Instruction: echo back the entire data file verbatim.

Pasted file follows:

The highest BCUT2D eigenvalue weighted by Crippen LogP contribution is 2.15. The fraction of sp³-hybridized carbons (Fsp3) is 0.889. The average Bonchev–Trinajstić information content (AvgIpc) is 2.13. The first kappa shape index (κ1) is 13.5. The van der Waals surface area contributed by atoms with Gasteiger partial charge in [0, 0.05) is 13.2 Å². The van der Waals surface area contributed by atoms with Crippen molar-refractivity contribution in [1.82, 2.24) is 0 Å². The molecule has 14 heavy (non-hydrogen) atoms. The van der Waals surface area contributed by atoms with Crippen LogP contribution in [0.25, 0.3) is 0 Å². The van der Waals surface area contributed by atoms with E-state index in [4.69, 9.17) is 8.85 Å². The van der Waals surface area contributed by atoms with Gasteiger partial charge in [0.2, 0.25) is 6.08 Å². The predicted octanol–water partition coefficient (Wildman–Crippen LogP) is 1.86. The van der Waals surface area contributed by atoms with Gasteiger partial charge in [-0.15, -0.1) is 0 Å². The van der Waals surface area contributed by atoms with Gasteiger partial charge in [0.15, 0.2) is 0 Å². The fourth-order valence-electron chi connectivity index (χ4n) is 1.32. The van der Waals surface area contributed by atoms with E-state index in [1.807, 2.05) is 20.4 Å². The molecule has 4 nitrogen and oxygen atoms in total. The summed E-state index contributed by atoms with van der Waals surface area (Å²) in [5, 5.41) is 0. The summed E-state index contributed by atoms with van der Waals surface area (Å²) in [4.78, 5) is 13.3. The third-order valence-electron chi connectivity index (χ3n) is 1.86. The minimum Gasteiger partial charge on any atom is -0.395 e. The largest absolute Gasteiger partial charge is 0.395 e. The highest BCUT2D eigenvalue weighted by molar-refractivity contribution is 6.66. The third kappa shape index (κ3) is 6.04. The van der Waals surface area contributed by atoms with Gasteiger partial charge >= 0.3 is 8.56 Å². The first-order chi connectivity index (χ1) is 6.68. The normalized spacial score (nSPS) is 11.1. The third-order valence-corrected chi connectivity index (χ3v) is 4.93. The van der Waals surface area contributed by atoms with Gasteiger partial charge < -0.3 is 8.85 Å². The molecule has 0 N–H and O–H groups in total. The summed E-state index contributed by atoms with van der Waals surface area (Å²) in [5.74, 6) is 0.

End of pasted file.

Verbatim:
The highest BCUT2D eigenvalue weighted by Crippen LogP contribution is 2.15. The fraction of sp³-hybridized carbons (Fsp3) is 0.889. The average Bonchev–Trinajstić information content (AvgIpc) is 2.13. The first kappa shape index (κ1) is 13.5. The van der Waals surface area contributed by atoms with Gasteiger partial charge in [0, 0.05) is 13.2 Å². The van der Waals surface area contributed by atoms with Crippen molar-refractivity contribution in [1.82, 2.24) is 0 Å². The molecule has 14 heavy (non-hydrogen) atoms. The van der Waals surface area contributed by atoms with Crippen LogP contribution in [0.25, 0.3) is 0 Å². The van der Waals surface area contributed by atoms with E-state index in [4.69, 9.17) is 8.85 Å². The van der Waals surface area contributed by atoms with Gasteiger partial charge in [0.2, 0.25) is 6.08 Å². The predicted octanol–water partition coefficient (Wildman–Crippen LogP) is 1.86. The van der Waals surface area contributed by atoms with Gasteiger partial charge in [-0.15, -0.1) is 0 Å². The van der Waals surface area contributed by atoms with Gasteiger partial charge in [0.15, 0.2) is 0 Å². The fourth-order valence-electron chi connectivity index (χ4n) is 1.32. The van der Waals surface area contributed by atoms with E-state index in [1.807, 2.05) is 20.4 Å². The molecule has 4 nitrogen and oxygen atoms in total. The summed E-state index contributed by atoms with van der Waals surface area (Å²) in [5, 5.41) is 0. The summed E-state index contributed by atoms with van der Waals surface area (Å²) in [4.78, 5) is 13.3. The third-order valence-electron chi connectivity index (χ3n) is 1.86. The minimum Gasteiger partial charge on any atom is -0.395 e. The largest absolute Gasteiger partial charge is 0.395 e. The highest BCUT2D eigenvalue weighted by molar-refractivity contribution is 6.66. The third kappa shape index (κ3) is 6.04. The van der Waals surface area contributed by atoms with Gasteiger partial charge >= 0.3 is 8.56 Å². The first-order chi connectivity index (χ1) is 6.68. The normalized spacial score (nSPS) is 11.1. The third-order valence-corrected chi connectivity index (χ3v) is 4.93. The van der Waals surface area contributed by atoms with Gasteiger partial charge < -0.3 is 8.85 Å². The molecule has 0 N–H and O–H groups in total. The summed E-state index contributed by atoms with van der Waals surface area (Å²) in [5.74, 6) is 0.